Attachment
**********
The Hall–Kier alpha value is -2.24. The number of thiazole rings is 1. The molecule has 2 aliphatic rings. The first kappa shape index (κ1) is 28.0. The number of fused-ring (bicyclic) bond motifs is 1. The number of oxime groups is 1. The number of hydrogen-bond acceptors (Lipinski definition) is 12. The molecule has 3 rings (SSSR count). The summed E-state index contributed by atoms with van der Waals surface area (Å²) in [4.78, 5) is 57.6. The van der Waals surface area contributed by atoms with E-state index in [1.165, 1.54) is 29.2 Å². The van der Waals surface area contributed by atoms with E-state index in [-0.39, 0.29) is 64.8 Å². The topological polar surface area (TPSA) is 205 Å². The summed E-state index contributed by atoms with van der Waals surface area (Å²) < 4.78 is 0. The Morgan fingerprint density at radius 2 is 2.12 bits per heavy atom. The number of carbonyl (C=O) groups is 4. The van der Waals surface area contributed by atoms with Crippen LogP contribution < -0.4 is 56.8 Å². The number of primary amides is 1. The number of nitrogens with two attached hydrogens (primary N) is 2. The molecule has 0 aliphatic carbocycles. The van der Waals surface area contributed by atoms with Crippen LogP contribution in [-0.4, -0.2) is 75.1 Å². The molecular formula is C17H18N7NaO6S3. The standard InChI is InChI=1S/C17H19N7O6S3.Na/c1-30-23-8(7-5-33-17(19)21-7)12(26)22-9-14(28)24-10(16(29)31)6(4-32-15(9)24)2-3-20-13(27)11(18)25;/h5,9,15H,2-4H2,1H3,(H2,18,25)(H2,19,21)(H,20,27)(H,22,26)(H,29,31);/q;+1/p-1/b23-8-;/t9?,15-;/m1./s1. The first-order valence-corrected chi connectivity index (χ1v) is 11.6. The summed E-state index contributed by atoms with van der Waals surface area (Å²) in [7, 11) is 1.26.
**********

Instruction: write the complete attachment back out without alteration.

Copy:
The Hall–Kier alpha value is -2.24. The number of thiazole rings is 1. The molecule has 2 aliphatic rings. The first kappa shape index (κ1) is 28.0. The number of fused-ring (bicyclic) bond motifs is 1. The number of oxime groups is 1. The number of hydrogen-bond acceptors (Lipinski definition) is 12. The molecule has 3 rings (SSSR count). The summed E-state index contributed by atoms with van der Waals surface area (Å²) in [4.78, 5) is 57.6. The van der Waals surface area contributed by atoms with E-state index in [1.165, 1.54) is 29.2 Å². The van der Waals surface area contributed by atoms with E-state index in [-0.39, 0.29) is 64.8 Å². The topological polar surface area (TPSA) is 205 Å². The summed E-state index contributed by atoms with van der Waals surface area (Å²) < 4.78 is 0. The Morgan fingerprint density at radius 2 is 2.12 bits per heavy atom. The number of carbonyl (C=O) groups is 4. The van der Waals surface area contributed by atoms with Crippen LogP contribution < -0.4 is 56.8 Å². The number of primary amides is 1. The number of nitrogens with two attached hydrogens (primary N) is 2. The molecule has 0 aliphatic carbocycles. The van der Waals surface area contributed by atoms with Crippen LogP contribution in [-0.4, -0.2) is 75.1 Å². The molecular formula is C17H18N7NaO6S3. The standard InChI is InChI=1S/C17H19N7O6S3.Na/c1-30-23-8(7-5-33-17(19)21-7)12(26)22-9-14(28)24-10(16(29)31)6(4-32-15(9)24)2-3-20-13(27)11(18)25;/h5,9,15H,2-4H2,1H3,(H2,18,25)(H2,19,21)(H,20,27)(H,22,26)(H,29,31);/q;+1/p-1/b23-8-;/t9?,15-;/m1./s1. The first-order valence-corrected chi connectivity index (χ1v) is 11.6. The summed E-state index contributed by atoms with van der Waals surface area (Å²) in [7, 11) is 1.26.